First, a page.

Each of the upcoming meetings that will occur in January of next year has their own negotiating sessions. Certainly, climate is featured in the current negotiating text. We believe that those are the appropriate fora to negotiate those texts. Quite frankly, one of our concerns here is that this meeting will be used as an opportunity to try to negotiate things here in a forum which is really not appropriate. Again, those negotiations will take place, and the results of those will take place both in Mauritius and in Kobe at the end of January.

We also have a problem with the Framework Convention, trying to provide inputs into meetings in general. Our time here is very limited, and there are many, many issues on the plate. Procedurally, if the Conference of the Parties starts to provide input to every meeting that is occurring, nothing else will get done. In fact, we won’t even work through the list of meetings.

Lastly, we want to make sure that, again, the attention is focused on what it is that the Convention is actually doing to contribute to those processes. There are many, many activities which are being carried out under the Framework Convention which are relevant to both the meetings in Mauritius and Kobe — particularly our work on adaptation is certainly very relevant, and we expect a very positive outcome on adaptation as well as other major steps that have been undertaken under the Convention processes.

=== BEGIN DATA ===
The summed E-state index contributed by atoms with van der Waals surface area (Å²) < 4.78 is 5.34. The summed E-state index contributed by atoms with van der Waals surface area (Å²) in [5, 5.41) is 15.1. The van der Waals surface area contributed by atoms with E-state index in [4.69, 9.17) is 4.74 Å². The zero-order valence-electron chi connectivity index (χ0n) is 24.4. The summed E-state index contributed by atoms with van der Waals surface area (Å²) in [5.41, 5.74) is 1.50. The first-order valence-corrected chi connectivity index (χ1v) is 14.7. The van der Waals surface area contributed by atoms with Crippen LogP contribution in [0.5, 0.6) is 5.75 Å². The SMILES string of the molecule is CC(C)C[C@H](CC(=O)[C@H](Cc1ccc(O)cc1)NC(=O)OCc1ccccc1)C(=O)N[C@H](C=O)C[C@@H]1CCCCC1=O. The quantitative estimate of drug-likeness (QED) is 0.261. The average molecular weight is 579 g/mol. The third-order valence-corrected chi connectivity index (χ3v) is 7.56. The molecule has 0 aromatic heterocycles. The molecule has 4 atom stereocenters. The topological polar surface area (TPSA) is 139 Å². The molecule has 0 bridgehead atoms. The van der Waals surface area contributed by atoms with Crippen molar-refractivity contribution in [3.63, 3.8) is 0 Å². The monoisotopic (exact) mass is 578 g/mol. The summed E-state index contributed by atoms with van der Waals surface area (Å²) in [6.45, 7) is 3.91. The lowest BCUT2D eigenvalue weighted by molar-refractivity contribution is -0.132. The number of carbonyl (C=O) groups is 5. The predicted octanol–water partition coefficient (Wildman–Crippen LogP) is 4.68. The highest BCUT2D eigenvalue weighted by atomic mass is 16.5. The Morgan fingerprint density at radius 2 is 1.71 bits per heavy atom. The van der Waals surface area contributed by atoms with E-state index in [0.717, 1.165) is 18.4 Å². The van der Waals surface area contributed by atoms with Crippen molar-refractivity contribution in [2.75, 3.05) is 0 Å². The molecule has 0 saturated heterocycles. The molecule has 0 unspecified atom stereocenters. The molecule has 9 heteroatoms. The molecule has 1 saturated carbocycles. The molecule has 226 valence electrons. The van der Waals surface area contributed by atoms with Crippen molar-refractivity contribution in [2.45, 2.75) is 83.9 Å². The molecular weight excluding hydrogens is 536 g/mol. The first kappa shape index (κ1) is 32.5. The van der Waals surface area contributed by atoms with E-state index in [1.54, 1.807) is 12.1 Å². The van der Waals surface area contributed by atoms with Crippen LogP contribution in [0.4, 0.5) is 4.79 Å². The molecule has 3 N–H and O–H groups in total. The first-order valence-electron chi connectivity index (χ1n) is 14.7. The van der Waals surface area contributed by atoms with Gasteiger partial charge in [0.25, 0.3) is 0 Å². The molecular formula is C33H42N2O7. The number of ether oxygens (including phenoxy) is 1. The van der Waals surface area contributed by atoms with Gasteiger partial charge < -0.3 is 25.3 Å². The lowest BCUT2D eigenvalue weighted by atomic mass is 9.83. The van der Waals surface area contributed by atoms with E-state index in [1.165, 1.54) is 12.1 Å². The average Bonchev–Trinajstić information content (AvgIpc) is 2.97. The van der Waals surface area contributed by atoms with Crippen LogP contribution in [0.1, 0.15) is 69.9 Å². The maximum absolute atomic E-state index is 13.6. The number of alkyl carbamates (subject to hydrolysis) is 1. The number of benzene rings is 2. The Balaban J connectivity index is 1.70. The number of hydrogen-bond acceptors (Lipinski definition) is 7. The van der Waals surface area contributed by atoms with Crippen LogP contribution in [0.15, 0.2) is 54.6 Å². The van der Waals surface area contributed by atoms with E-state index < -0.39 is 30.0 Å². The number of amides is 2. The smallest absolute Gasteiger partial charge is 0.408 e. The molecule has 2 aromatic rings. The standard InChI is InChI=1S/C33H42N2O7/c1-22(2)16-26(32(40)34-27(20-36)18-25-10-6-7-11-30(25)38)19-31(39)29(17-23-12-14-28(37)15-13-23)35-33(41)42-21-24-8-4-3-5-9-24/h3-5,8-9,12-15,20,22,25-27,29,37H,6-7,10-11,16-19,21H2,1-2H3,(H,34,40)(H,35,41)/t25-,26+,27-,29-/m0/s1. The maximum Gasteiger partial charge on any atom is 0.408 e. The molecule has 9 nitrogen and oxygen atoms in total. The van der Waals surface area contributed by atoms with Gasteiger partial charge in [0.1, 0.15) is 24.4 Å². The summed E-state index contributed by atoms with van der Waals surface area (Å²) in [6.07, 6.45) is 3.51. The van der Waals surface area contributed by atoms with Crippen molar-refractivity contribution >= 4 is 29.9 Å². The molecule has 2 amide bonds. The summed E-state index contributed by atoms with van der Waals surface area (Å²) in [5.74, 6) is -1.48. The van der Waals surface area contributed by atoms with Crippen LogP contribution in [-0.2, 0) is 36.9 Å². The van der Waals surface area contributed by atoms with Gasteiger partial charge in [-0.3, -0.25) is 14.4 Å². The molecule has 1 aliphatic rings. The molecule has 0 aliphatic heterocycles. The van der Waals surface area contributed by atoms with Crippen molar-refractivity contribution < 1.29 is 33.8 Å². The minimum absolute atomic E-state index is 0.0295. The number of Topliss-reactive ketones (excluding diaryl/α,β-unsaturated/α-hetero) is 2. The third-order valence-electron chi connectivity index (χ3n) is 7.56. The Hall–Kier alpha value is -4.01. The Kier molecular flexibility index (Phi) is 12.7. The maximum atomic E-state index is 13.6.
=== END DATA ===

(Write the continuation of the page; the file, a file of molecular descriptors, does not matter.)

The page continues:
There is an agreement that was reached that the focus [of the COP plenary discussion] will be on an exchange of views on what UNFCCC activities are underway or have been accomplished that are appropriate for the Executive Secretary to report on to those meetings. Those bodies can then take those into account and complete their negotiations ultimately successfully on their text there.

New York Times: I wanted to go back to the issue of post-2012 goals. Dr. Watson, you made reference to the February 2002 speech by President Bush in which he said that within 10 years the U.S. would reassess its position. So, I have two questions that flow from that. Why not, even in an informal fashion, discuss now some of those issues, post-2012 issues and plan ahead? That’s the first question. Secondly, if not now, when?

Dr. Watson: Why not?’ Because we are still implementing the President’s program and we want to be informed by the results. The President said the current U.S. plan is to review the results of that in 2012. And, if not [now], when?’ Well, again, 2012 is when the U.S. has to reassess its current program. Obviously, we will be informed along the way by science and make adjustments as needed. But we do not intend to change our overall approach.

BBC: In the session yesterday, the opening session, this is Joke Waller Hunter when she was speaking about the future and after 2012 about the possibility of different rules and different speeds. Did you interpret that as an opening towards the United States’ willingness to discuss different ways of doing things?